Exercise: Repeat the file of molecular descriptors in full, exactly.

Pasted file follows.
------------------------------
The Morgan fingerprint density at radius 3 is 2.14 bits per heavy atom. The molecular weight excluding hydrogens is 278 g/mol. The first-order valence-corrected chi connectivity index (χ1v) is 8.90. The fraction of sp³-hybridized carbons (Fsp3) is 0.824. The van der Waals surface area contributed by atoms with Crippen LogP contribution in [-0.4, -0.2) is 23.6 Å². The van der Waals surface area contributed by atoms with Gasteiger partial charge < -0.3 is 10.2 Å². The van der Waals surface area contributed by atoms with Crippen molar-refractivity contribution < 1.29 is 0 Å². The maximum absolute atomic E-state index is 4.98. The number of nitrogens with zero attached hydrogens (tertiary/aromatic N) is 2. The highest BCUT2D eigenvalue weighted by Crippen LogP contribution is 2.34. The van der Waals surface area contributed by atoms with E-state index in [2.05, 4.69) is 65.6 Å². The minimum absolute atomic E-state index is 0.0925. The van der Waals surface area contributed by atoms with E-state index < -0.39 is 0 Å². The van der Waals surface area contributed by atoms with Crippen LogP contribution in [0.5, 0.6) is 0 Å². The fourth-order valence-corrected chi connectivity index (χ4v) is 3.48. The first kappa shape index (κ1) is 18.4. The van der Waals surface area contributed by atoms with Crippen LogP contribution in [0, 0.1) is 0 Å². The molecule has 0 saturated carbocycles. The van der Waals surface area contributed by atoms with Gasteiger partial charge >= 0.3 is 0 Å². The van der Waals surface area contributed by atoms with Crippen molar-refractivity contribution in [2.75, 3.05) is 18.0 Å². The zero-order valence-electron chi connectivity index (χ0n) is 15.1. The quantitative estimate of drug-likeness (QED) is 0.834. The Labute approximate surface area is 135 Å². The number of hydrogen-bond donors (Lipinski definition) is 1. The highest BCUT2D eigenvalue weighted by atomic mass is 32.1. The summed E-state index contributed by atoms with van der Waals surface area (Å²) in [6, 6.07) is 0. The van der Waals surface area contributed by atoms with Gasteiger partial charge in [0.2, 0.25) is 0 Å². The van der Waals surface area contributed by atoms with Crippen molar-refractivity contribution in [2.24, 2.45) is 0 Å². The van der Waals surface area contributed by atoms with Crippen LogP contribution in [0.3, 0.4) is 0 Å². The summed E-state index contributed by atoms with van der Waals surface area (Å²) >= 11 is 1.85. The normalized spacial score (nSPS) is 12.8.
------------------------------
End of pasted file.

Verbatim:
The Morgan fingerprint density at radius 3 is 2.14 bits per heavy atom. The molecular weight excluding hydrogens is 278 g/mol. The first-order valence-corrected chi connectivity index (χ1v) is 8.90. The fraction of sp³-hybridized carbons (Fsp3) is 0.824. The van der Waals surface area contributed by atoms with Crippen LogP contribution in [-0.4, -0.2) is 23.6 Å². The van der Waals surface area contributed by atoms with Gasteiger partial charge < -0.3 is 10.2 Å². The van der Waals surface area contributed by atoms with Crippen molar-refractivity contribution < 1.29 is 0 Å². The maximum absolute atomic E-state index is 4.98. The number of nitrogens with zero attached hydrogens (tertiary/aromatic N) is 2. The highest BCUT2D eigenvalue weighted by Crippen LogP contribution is 2.34. The van der Waals surface area contributed by atoms with E-state index in [2.05, 4.69) is 65.6 Å². The minimum absolute atomic E-state index is 0.0925. The van der Waals surface area contributed by atoms with E-state index < -0.39 is 0 Å². The van der Waals surface area contributed by atoms with Crippen LogP contribution in [0.5, 0.6) is 0 Å². The fourth-order valence-corrected chi connectivity index (χ4v) is 3.48. The first kappa shape index (κ1) is 18.4. The van der Waals surface area contributed by atoms with Crippen LogP contribution in [0, 0.1) is 0 Å². The molecule has 0 saturated carbocycles. The van der Waals surface area contributed by atoms with Gasteiger partial charge >= 0.3 is 0 Å². The van der Waals surface area contributed by atoms with Crippen molar-refractivity contribution in [2.75, 3.05) is 18.0 Å². The zero-order valence-electron chi connectivity index (χ0n) is 15.1. The quantitative estimate of drug-likeness (QED) is 0.834. The Labute approximate surface area is 135 Å². The number of hydrogen-bond donors (Lipinski definition) is 1. The highest BCUT2D eigenvalue weighted by atomic mass is 32.1. The summed E-state index contributed by atoms with van der Waals surface area (Å²) in [6, 6.07) is 0. The van der Waals surface area contributed by atoms with Gasteiger partial charge in [0.2, 0.25) is 0 Å². The van der Waals surface area contributed by atoms with Crippen molar-refractivity contribution in [2.24, 2.45) is 0 Å². The van der Waals surface area contributed by atoms with Crippen LogP contribution in [0.3, 0.4) is 0 Å². The summed E-state index contributed by atoms with van der Waals surface area (Å²) >= 11 is 1.85. The normalized spacial score (nSPS) is 12.8.